Sunday, November 28, 2004

Well, I'm in a mood.

It's not a sad or an angry mood, although there's been a great deal of brow-furrowing seriousness involved. It began sometime yesterday for no readily apparent reason; since I got up today it has become deep enough that I'm finding it difficult to be sociable -- my thoughts keep drifting elsewhere. Why it come over me or what inspired it, I don't know -- the creeping winter darkness, maybe, or the blurred twilight between a vitriolic political season and the compassion of Christmas. I only know that I began contemplating issues of class and status, particularly where the concept of entitlement enters the picture, and now I can't stop.

I admit that I resent those who display their sense of entitlement, From George Bush on down. Those who assume that the world is theirs alone to do with as they please, those who take for granted their innate superiority on every level -- moral, ethical, mental, material -- to others in the world. If I were forced to name a place where the left- and right-wing ideologies fundamentally differ, it would be on this: that the left assumes an intrinsic "I-Thou" relationship to the world that the right just doesn't understand.

In truth, once you start to look at other human beings as your equals -- even with their flaws and shortcomings -- it becomes extremely difficult to sustain the attitudes that the right thrives on. Each of us -- even the most moral, the most ethical, the most peaceful -- contains the potential to become a torturer, a murderer, an abuser; it only takes the right circumstances to bring that potential out. (This is why decrying the violent acts of others is so crucial to those of us on the left -- we realize that it COULD be us doing these things, and speaking against it is the only obstacle between us and the existential abyss. It's harder work to remain compassionate that most people realize; fear and destruction is the coward's way out.) Bombing the living fuck out of Fallujah is an exhilerating triumph if the people who live there are reduced to an inhuman bunch of "its"; but it becomes a horrific tragedy when you look at those once-living/thinking/breathing/feeling corpses as people who, in every meaningful way, were exactly like you. There is no just reason in the world why it should not be you lying in a fly-ridden pile in the street, except that you have had the good fortune to be here and not there when the bombs began to fall. There is no other difference; the bombs don't know or care who you were when they blow your body to pieces, they simply pop the mechanism and dispatch you. We can only hope that the people who would drop them do care about those intangible concepts as justice and innocence... and apparently they don't.

So I guess my question -- to George W. Bush, but also to all those who support this war and all of the bloody, brutal episodes that take place within it -- is, who the hell are you to decide who deserves to live or die? How is it that you feel entitled to judge? What god gave you that right?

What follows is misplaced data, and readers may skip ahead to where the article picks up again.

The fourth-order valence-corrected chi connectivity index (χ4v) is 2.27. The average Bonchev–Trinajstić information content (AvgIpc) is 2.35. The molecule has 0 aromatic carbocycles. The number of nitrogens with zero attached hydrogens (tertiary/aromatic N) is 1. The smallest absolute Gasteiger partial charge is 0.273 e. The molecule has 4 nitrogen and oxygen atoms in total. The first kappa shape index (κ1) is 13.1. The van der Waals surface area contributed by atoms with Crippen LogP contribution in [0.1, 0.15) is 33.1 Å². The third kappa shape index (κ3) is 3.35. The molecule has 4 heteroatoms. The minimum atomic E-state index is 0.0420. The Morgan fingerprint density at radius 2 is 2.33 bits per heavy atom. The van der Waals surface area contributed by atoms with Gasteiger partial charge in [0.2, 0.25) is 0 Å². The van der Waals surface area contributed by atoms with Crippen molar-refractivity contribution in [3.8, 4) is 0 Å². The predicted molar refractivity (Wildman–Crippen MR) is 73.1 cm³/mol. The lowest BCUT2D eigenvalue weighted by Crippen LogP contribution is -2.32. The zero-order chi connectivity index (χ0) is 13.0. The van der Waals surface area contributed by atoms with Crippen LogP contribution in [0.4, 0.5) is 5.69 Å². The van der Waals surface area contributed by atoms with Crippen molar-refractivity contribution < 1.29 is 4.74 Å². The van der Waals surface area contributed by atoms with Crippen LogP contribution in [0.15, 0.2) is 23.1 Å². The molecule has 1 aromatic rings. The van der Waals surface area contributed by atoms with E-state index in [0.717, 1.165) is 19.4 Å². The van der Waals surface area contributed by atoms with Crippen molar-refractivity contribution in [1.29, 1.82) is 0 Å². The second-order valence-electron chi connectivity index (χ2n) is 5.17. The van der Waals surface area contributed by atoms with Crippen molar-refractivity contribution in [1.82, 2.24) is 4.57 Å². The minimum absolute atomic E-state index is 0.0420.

"The hijackers," they might say, "decided for us who lives and dies; and eye for an eye."

To which I would answer: the hijackers all died that day. You can't kill them twice. If you choose, you can become as barbaric as they, killing your enemies without a thought as to who actually bears responsibility for whatever wrong you feel has been done to you; that position is always up for grabs. But don't mistake that for any kind of justice; that's merely revenge, one of humanity's darker, less useful impulses.

(We can at least be honest about our motives, yes?)

And as for "an eye for an eye"... the old-testament admonishment in question was never intended to be a incentive to make sure you get as many eyes as possible, it was a warning against doing more harm to those who've harmed you than they themselves have done. If someone gouges out your eye, you have -- at most -- the right to one of theirs, but not the right to kill them entirely, for example. It's not about revenge as such; it's about a response that's equal to the crime.

We lost something over 3000 people on 9/11. In Iraq we have killed -- depending on whose data you trust -- between 30,000 and 100,000 people... and those were people who by definition had nothing to do with the WTC attack. Is that an appropriate response? The only rationale would have to rest on the assumption that American lives are somehow worth more than Iraqi lives -- going back to the I-Thou concept, treating other people not as people but as objects. Otherwise, we have vastly over-reacted, becoming the very thing we claim to be fighting against.

What makes us think we're entitled to that kind of power? And who am I, the lefty peacemonger, to assume I'm above doing it, too? And for that matter, why is it that some of us refuse to take that step into brutal aggression?

As you can doubtless see by now, this line of reasoning doesn't readily lead to any concrete answers.


There's a great post up at Atrios' place about advent and the sense of waiting for something as yet unknown. And the poster is right... there is a sense of something coming, something significant. (My question is, will we know it when we see it? Or have our sense been so dulled by meaningless bullshit that we've forgotten how to recognize meaning when we see it?) Also, there's an interesting piece about Liberal America as battered wife at Deride and Conquer. (If the conservatives gets wind of it, we'll be treated to a barrage of, "I'm the abused one, officer, she hit back!" A whinier bunch of narcissistic victim-junkies you'll never see.)
8:38 PM ::
Amy :: permalink